ST. PAUL, Minn. — Minnesota now requires that diesel fuel contain a 5-percent blend (B5) of homegrown biodiesel. The biodiesel content mandate increased from B2 on Friday.
The increase is part of Gov. Tim Pawlenty’s effort to reduce the state’s dependence on foreign oil. In 2007, Pawlenty unveiled a plan to take the state’s biodiesel requirement from B2 to B20 by 2015.
"Minnesota has led the nation in unleashing a renewable energy revolution," Pawlenty said. "Other states are starting to catch on, and it’s time for us to continue to blaze the trail to a cleaner, more secure energy future. Increasing the level of biodiesel in diesel fuel means that more of our energy will come from farm fields rather than oil fields, and that's a good thing."
In the program's next phase, B10 will be required beginning May 1, 2012.
“Increasing biodiesel in our diesel fuel allows us to take advantage of a renewable fuel made in Minnesota, which in addition to being environmentally responsible, also adds to our state's bottom line,” said Ed Hegland, a soybean farmer and chairman of the National Biodiesel Board (NBB).
Biodiesel has been shown to reduce greenhouse gases and other emissions, and it is nontoxic and biodegradable. Pure biodiesel contains no petroleum, but it can be blended at any level with petroleum diesel. Blends can be used in most diesel engines with few or no modifications.
Biodiesel can gel in cold weather, but the NBB said in a statement that early concerns with the B2 requirement were overcome through "enhanced quality control."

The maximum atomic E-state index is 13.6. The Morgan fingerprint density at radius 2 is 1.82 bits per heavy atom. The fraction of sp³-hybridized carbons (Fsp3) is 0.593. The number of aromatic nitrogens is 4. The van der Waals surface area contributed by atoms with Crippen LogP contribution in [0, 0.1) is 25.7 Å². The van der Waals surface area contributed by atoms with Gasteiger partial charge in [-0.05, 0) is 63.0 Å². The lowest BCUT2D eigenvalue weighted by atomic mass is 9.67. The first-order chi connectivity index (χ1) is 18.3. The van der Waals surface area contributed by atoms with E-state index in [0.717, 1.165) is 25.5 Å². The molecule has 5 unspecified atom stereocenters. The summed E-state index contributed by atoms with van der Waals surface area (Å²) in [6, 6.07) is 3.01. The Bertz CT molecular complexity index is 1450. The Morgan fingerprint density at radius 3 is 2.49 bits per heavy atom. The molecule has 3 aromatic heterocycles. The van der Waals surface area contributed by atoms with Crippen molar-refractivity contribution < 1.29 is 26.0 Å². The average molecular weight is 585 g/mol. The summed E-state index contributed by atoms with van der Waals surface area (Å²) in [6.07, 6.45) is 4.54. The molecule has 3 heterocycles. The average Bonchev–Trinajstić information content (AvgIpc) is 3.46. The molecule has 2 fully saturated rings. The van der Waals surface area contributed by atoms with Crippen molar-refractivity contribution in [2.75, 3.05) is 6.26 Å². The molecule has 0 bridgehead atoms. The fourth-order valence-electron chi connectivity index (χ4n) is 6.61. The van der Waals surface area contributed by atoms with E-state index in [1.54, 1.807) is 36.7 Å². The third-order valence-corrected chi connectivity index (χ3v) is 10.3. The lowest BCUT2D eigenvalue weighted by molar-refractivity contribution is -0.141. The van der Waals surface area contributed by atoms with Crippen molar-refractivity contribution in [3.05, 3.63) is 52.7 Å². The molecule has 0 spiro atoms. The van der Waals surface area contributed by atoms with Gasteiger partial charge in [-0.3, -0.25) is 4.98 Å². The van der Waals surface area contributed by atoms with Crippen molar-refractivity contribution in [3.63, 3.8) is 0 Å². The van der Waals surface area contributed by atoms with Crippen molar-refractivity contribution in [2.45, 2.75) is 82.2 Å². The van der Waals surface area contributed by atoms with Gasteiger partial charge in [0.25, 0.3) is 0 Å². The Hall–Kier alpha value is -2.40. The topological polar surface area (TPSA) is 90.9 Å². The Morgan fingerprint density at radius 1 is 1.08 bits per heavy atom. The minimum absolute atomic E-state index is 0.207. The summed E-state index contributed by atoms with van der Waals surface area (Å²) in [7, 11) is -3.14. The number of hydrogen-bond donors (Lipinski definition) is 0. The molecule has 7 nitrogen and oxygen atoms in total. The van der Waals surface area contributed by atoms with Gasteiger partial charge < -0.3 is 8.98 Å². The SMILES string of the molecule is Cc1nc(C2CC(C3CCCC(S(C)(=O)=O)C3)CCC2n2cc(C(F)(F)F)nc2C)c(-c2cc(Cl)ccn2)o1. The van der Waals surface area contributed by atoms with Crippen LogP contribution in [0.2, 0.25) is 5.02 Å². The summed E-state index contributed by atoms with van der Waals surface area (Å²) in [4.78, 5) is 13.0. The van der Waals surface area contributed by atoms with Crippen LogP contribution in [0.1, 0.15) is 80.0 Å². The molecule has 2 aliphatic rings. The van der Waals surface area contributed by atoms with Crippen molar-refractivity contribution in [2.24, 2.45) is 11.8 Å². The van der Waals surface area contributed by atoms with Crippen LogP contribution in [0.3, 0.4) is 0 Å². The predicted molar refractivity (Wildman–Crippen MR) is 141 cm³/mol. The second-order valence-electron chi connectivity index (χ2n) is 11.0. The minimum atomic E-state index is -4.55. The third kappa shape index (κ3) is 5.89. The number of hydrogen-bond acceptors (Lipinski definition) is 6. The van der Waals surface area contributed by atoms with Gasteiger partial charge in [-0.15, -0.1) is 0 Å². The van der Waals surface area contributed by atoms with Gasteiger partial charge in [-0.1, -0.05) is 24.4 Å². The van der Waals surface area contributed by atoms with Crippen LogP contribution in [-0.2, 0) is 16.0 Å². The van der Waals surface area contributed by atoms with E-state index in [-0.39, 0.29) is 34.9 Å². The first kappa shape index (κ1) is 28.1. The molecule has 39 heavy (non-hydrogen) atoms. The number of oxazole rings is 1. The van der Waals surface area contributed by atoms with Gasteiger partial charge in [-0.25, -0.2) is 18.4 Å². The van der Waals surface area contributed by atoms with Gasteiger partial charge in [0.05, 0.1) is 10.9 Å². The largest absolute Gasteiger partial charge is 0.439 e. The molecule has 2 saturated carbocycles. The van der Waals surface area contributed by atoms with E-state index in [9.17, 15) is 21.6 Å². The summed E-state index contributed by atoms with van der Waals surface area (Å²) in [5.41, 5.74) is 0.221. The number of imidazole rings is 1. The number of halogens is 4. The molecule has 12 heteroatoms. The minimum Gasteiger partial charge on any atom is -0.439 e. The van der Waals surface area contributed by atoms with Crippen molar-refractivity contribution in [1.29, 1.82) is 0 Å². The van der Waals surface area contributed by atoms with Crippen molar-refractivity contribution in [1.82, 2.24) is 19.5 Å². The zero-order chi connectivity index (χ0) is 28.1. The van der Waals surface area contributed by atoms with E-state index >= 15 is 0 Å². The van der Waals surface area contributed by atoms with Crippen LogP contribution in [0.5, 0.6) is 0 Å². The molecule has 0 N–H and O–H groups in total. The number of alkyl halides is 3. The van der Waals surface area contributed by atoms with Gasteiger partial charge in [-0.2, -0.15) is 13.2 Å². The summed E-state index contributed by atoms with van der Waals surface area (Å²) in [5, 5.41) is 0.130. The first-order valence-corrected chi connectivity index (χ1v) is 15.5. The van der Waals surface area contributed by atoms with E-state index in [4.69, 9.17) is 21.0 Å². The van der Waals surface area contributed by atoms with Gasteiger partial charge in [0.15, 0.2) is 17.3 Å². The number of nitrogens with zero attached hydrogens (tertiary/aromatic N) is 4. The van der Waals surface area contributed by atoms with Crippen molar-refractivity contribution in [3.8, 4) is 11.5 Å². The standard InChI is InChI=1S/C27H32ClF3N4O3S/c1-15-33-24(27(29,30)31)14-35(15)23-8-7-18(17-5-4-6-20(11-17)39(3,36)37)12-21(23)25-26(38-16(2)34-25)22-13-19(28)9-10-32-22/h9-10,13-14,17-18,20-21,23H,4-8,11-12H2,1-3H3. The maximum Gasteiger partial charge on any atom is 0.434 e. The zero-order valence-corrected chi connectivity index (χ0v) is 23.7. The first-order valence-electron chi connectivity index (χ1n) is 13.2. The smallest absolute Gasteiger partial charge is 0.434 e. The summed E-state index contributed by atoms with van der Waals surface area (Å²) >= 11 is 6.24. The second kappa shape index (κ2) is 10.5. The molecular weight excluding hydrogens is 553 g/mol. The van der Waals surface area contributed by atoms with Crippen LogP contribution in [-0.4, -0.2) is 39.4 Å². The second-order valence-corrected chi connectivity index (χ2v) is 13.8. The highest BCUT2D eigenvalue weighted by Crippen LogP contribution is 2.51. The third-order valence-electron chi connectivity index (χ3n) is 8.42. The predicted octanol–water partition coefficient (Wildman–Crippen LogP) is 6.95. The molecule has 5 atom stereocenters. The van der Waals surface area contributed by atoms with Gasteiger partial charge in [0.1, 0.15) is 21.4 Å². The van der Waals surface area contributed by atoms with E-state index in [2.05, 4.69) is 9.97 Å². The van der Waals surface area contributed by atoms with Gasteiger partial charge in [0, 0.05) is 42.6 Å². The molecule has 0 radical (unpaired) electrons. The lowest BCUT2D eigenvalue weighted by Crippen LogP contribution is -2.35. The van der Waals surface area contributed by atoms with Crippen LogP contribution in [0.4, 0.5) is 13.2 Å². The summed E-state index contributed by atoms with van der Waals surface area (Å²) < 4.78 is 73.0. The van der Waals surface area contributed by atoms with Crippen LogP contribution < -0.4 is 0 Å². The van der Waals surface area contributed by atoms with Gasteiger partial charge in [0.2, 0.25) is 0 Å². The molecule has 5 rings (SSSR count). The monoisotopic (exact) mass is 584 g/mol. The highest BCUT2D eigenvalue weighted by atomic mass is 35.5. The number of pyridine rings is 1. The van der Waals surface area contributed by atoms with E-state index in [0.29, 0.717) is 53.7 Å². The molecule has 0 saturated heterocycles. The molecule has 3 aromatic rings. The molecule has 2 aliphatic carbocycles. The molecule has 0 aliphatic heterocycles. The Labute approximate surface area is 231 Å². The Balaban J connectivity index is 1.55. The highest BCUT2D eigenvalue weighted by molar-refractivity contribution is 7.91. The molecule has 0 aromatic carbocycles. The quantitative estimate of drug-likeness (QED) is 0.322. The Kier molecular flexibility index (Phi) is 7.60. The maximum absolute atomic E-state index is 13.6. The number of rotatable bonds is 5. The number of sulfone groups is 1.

NBB officials went on to say that “it is safe to use up to a 20-percent blend of biodiesel year-round, in even the coldest of climates. Biodiesel will gel in cold weather, just like regular diesel fuel. But biodiesel blends can be treated for winter use in similar ways that No. 2 diesel is treated. Cold weather concerns are greatly diminished with lower blends like B5.”
However, the Minnesota School Bus Operators Association (MSBOA) reported in a recent newsletter that its members and other transportation operations experienced a number of fuel filter gelling situations while using B2 during the winter. MSBOA has been keeping a record of the problems and sharing concerns with the Minnesota Truckers Association.
Washington, Oregon, Pennsylvania, Louisiana, New Mexico and Massachusetts have also passed biodiesel requirements.